On June 10th, I observed #ShutDownStem, a movement encouraging scientists to take a day away from science to educate themselves about racism. Prominent journals and institutions such as Nature, AAAS, and The Broad Institute tweeted out in support of #ShutDownStem and received angry tweets from troll bots and dissenters alike. The most common argument against the #ShutDownStem movement claimed that science is an objective enterprise and should not be politicized.
Scientists are humans. We are not intellectual superheroes. Please erase the vision of Sheldon Cooper and Dr. Fox from your head. We are not armed with eidetic memories and apathy that grant us immunity to societal influences. We are capable of ignorance, bias, arrogance, excessive-competitiveness, bullying, and you guessed it — racism.
Introspection is difficult. No one wants to admit they have tolerated or contributed to racism. For some, it is easier to ignore the ugliness and buy into the idea that science institutions are objective and based solely on meritocracy. In my reflection during #ShutDownStem, I decided to delve into the ugliness of racism in science and share what I learned.
Human Research Subjects
Due to disenfranchisement and undereducation, it has been easy to exploit African Americans in the name of science. An example of this is the Tuskegee Study of Untreated Syphilis in the Negro Male conducted by the Public Health Service and funded by the government. The motive of the study was to determine treatment strategies for syphilis. 600 black men enrolled in the study, 399 with syphilis, and the remainder without. The men were told they were being treated for an ailment, "bad blood." Instead, they received no treatment or diagnosis for their syphilis and the scientists observed their disease progression over many years. The study was terminated in 1972, and in 1974 a $10 million settlement was paid out to members of the study. But the damage was done. Men who participated in the study died, went blind, and succumbed to insanity. To this day, medical mistrust is propagated within the Black community due to the Tuskegee Study.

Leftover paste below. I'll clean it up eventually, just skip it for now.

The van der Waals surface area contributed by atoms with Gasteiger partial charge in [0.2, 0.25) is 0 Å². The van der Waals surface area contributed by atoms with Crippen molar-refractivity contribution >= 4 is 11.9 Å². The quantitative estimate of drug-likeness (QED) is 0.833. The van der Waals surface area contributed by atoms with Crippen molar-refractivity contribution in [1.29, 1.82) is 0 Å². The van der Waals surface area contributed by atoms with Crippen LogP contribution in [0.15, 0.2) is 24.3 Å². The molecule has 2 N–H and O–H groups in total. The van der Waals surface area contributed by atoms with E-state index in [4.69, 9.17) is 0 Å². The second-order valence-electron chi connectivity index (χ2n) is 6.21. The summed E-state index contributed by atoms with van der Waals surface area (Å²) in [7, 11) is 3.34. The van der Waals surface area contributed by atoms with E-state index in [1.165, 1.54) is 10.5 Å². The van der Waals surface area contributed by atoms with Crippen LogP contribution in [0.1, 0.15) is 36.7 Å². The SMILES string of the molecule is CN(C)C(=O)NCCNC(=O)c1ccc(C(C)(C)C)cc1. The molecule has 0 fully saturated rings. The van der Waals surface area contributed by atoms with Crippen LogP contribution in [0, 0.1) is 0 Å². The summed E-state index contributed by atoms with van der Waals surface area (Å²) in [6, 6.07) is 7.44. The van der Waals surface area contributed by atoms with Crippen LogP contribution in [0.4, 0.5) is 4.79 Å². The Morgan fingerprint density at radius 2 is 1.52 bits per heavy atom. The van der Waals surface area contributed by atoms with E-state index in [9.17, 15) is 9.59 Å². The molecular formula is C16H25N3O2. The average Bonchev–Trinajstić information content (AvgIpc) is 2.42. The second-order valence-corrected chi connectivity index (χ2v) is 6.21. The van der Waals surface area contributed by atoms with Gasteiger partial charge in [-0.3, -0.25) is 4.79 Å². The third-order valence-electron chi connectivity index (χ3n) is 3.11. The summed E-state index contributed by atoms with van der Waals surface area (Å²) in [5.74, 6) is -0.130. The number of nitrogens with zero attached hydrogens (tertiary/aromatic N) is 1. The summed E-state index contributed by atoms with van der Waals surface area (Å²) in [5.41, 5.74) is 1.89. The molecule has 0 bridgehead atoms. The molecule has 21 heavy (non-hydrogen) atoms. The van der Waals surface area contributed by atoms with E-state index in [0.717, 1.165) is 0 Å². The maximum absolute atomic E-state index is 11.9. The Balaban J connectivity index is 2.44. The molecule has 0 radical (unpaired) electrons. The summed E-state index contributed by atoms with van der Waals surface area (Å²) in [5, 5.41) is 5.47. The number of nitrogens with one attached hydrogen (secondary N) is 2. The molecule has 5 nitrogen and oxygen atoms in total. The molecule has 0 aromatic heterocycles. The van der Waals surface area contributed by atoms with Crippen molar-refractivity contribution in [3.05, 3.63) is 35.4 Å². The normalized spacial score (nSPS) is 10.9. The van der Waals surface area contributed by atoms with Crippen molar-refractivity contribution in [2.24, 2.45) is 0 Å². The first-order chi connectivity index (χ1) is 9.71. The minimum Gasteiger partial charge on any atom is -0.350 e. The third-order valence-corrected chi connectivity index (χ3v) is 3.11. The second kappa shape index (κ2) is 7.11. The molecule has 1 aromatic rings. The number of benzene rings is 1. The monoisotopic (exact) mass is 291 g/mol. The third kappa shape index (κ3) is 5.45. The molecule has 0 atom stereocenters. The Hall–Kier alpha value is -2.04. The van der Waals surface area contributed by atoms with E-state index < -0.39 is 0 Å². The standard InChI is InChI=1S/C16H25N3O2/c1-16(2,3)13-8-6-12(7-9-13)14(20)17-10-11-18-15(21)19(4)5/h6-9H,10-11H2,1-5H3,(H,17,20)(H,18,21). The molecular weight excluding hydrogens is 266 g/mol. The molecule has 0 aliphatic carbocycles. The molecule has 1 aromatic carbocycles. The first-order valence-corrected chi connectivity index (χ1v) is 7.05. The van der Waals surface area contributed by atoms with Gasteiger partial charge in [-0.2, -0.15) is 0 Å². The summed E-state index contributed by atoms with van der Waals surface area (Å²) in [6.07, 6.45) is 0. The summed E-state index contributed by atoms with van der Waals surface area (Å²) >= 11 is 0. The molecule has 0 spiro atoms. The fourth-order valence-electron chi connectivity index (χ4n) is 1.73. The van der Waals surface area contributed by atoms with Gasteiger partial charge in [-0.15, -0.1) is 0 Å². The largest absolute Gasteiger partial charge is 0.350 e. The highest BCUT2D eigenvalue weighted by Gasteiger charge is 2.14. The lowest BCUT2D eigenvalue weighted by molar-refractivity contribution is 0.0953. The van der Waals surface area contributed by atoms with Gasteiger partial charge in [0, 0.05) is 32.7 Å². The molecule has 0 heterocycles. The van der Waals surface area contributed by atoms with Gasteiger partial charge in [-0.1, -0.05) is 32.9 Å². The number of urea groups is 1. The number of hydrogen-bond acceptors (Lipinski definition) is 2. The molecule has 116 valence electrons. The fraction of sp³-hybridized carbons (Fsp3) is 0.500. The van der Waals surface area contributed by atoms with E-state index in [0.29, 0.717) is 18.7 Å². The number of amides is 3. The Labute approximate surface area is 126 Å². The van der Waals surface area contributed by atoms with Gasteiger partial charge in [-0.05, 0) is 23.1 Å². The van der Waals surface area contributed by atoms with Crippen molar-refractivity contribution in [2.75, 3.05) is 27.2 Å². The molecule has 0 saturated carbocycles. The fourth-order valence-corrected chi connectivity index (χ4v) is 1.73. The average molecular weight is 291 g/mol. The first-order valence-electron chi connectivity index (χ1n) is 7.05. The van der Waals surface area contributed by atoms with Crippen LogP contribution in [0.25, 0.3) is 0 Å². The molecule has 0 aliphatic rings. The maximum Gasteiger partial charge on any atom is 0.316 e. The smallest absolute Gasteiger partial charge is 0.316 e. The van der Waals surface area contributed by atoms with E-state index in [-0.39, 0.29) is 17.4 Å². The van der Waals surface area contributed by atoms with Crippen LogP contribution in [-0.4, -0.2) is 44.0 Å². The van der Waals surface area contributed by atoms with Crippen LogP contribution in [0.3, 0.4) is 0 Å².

The Tuskegee Study does not stand alone in the narrative of Black people as research subjects. Dr. James Marion Sims, the "Father of Modern Gynecology," performed heinous experimental surgeries on black women slaves without anesthetic. Sims wasn't the best doctor, after killing his first two patients, he moved to Alabama and began tending to slaves. One of Sim's "patients" underwent 30 surgeries before he was able to repair her vaginal fistula. Sim's questionable experimentation is not only criticized by contemporary scientists but by many doctors of his time.
The scientific and medical communities owe a great deal of gratitude to Black Americans who enabled experimentation without their consent. Henrietta Lacks's story is well known due to a book and an HBO documentary detailing how her cells have contributed to billions of dollars' worth of biomedical science discoveries. Henrietta Lacks was a Black cervical cancer patient at John Hopkins University in the 1950s. A biopsy of her tumor was sent to a tissue culture lab, and scientists discovered Henrietta's cells were unique. They proliferated quickly and did not die like other cervical cancer samples. Henrietta's cells were named HeLa cells. They have been used to develop Polio and HPV vaccines and are widely utilized in biomedical research to this day. Knowledge about Henrietta's cells angered her sons. How could their mother's cells be bought and sold without their permission? Henrietta's family lived in poverty. Why had they seen no financial gain?